Elon Musk slams at California’s plan for homeowners who use solar panels in their homes. Where the state’s proposal calls for a discounted rate for excess power sold into the grid. It also includes a monthly utility charge of $8 per kW which will be used for the cost of maintaining the state’s power infrastructure.
The announcement was first posted on Monday by the California Public Utilities Commission (PUC). It is being met with a lot of criticism, especially from the residential solar industry. The criticism comes as the ones who opposed the proposal warned that the initiative could contradict California’s efforts to address climate change. However, the PUC argued, saying that the plan could encourage the solar industry to accelerate the rollout of battery storage systems.
Penalizing sustainable energy is insane
— Elon Musk (@elonmusk) December 13, 2021
The PUC noted that with battery storage systems the excess power generated by solar panels could be held in reserve by the homeowners themselves. So the solar won’t be sold back to the grid. Additionally, the PUC argued that the current system essentially means a multi-billion subsidy for wealthy homeowners. While the other utility ratepayers paying regular prices remain the same.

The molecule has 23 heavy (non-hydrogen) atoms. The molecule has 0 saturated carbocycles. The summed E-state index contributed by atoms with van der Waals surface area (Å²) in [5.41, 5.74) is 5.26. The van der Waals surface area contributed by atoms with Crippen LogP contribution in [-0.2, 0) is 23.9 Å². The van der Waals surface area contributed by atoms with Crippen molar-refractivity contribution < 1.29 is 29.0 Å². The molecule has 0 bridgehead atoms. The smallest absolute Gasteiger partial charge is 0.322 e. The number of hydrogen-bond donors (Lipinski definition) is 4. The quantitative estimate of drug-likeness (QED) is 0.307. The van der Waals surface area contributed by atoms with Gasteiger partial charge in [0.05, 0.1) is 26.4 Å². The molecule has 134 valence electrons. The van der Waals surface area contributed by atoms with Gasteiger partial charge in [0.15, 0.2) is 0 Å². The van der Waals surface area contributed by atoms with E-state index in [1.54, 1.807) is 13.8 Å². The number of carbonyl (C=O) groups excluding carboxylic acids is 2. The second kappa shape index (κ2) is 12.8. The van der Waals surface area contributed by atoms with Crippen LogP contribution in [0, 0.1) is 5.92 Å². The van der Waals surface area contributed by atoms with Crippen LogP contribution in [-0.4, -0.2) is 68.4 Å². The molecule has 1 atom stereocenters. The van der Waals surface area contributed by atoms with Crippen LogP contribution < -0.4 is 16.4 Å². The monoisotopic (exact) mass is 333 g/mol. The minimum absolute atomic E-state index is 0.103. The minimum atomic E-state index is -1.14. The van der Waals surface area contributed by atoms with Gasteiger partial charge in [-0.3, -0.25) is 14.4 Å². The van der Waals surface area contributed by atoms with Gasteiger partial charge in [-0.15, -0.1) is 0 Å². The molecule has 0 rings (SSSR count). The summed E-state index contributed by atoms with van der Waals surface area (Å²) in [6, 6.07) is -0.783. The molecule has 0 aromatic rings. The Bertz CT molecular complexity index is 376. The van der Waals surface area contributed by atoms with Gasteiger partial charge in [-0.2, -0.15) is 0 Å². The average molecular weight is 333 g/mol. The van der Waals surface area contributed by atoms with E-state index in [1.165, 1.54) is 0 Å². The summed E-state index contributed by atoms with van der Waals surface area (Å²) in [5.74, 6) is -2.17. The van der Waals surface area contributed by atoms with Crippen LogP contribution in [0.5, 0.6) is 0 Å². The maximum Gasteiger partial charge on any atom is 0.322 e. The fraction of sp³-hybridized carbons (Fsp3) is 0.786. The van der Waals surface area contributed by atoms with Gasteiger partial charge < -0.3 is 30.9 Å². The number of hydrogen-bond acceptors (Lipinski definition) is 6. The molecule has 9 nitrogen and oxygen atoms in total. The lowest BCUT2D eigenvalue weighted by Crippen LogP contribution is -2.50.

Once the plan is fully approved, homeowners with solar systems would have their homes to be moved to the new structure. Then their systems have been connected for 15 years. Also, homeowners with solar systems will be offered an incentive to pair a battery storage unit for their houses as per the plan. So, the owners who accept this offer would be shifted into the new structure soon.
Reviewing the policy
According to the PUC, a review of its policy reveals its current systems are not being cost-effective. As the homeowners without solar panels are shouldered with the price of maintaining the grid. Unfortunately, it is known that most ratepayers were from lower-income households. So considering that ratepayers from the state spent about $3 billion a year to support net metering, PUC Commissioner Martha Guzman Aceves stated that the funds were better off being invested elsewhere. She said, “If you use that money to purchase the large-scale clean energy projects, we would be able to meet our 2045 goals.”
One of the most notable solar trade groups in the US, the Solar Energy Industries Association has also heavily criticized California’s announcement. The group stated that if the proposal were to go through it would “create the highest solar tax in the country and tarnish the state’s clean energy legacy.” Next month or so, a vote on the proposal. It is most likely that the proposed policy changes would take effect after a final decision by majority votes.